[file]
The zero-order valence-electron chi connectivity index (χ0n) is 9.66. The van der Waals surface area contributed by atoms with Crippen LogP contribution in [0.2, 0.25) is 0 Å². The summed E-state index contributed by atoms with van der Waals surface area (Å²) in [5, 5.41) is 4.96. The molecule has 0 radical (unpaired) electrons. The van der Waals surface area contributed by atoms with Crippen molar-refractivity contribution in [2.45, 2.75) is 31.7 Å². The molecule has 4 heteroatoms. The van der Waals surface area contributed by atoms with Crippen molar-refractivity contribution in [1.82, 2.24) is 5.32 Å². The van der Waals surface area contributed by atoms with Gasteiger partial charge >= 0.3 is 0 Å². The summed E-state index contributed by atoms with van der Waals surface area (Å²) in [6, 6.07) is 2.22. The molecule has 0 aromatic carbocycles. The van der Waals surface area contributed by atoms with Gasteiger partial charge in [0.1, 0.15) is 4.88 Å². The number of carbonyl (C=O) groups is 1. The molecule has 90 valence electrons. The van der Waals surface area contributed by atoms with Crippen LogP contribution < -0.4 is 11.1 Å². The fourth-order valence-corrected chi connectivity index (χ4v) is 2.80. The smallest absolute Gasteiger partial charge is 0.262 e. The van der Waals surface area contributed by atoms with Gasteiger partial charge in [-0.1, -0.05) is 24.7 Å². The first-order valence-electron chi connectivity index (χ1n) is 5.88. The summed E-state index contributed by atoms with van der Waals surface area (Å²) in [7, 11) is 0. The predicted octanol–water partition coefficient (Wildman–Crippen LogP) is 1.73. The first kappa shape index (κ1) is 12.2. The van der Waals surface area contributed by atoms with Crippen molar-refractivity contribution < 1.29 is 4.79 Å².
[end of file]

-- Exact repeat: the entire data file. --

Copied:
The zero-order valence-electron chi connectivity index (χ0n) is 9.66. The van der Waals surface area contributed by atoms with Crippen LogP contribution in [0.2, 0.25) is 0 Å². The summed E-state index contributed by atoms with van der Waals surface area (Å²) in [5, 5.41) is 4.96. The molecule has 0 radical (unpaired) electrons. The van der Waals surface area contributed by atoms with Crippen molar-refractivity contribution in [2.45, 2.75) is 31.7 Å². The molecule has 4 heteroatoms. The van der Waals surface area contributed by atoms with Crippen molar-refractivity contribution in [1.82, 2.24) is 5.32 Å². The van der Waals surface area contributed by atoms with Gasteiger partial charge >= 0.3 is 0 Å². The summed E-state index contributed by atoms with van der Waals surface area (Å²) in [6, 6.07) is 2.22. The molecule has 0 aromatic carbocycles. The van der Waals surface area contributed by atoms with Gasteiger partial charge in [0.1, 0.15) is 4.88 Å². The number of carbonyl (C=O) groups is 1. The molecule has 90 valence electrons. The van der Waals surface area contributed by atoms with Crippen LogP contribution < -0.4 is 11.1 Å². The fourth-order valence-corrected chi connectivity index (χ4v) is 2.80. The smallest absolute Gasteiger partial charge is 0.262 e. The van der Waals surface area contributed by atoms with Gasteiger partial charge in [-0.1, -0.05) is 24.7 Å². The first-order valence-electron chi connectivity index (χ1n) is 5.88. The summed E-state index contributed by atoms with van der Waals surface area (Å²) in [7, 11) is 0. The predicted octanol–water partition coefficient (Wildman–Crippen LogP) is 1.73. The first kappa shape index (κ1) is 12.2. The van der Waals surface area contributed by atoms with Crippen molar-refractivity contribution < 1.29 is 4.79 Å².